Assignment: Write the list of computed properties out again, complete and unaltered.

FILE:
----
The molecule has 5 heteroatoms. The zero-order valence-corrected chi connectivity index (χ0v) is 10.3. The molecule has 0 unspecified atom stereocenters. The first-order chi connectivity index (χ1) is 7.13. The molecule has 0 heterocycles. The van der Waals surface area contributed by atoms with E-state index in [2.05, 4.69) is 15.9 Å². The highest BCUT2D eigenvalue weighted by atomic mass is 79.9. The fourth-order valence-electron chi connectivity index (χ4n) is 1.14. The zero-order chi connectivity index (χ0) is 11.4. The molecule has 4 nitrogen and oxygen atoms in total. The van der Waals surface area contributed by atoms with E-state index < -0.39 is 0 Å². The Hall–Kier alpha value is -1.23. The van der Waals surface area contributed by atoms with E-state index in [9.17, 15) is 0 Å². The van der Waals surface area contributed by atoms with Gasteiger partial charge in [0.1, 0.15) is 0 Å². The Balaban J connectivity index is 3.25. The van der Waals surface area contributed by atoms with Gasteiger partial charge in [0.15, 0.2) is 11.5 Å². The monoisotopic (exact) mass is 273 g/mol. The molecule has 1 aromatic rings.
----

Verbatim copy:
The molecule has 5 heteroatoms. The zero-order valence-corrected chi connectivity index (χ0v) is 10.3. The molecule has 0 unspecified atom stereocenters. The first-order chi connectivity index (χ1) is 7.13. The molecule has 0 heterocycles. The van der Waals surface area contributed by atoms with E-state index in [2.05, 4.69) is 15.9 Å². The highest BCUT2D eigenvalue weighted by atomic mass is 79.9. The fourth-order valence-electron chi connectivity index (χ4n) is 1.14. The zero-order chi connectivity index (χ0) is 11.4. The molecule has 4 nitrogen and oxygen atoms in total. The van der Waals surface area contributed by atoms with E-state index < -0.39 is 0 Å². The Hall–Kier alpha value is -1.23. The van der Waals surface area contributed by atoms with E-state index in [9.17, 15) is 0 Å². The van der Waals surface area contributed by atoms with Gasteiger partial charge in [0.1, 0.15) is 0 Å². The Balaban J connectivity index is 3.25. The van der Waals surface area contributed by atoms with Gasteiger partial charge in [0.15, 0.2) is 11.5 Å². The monoisotopic (exact) mass is 273 g/mol. The molecule has 1 aromatic rings.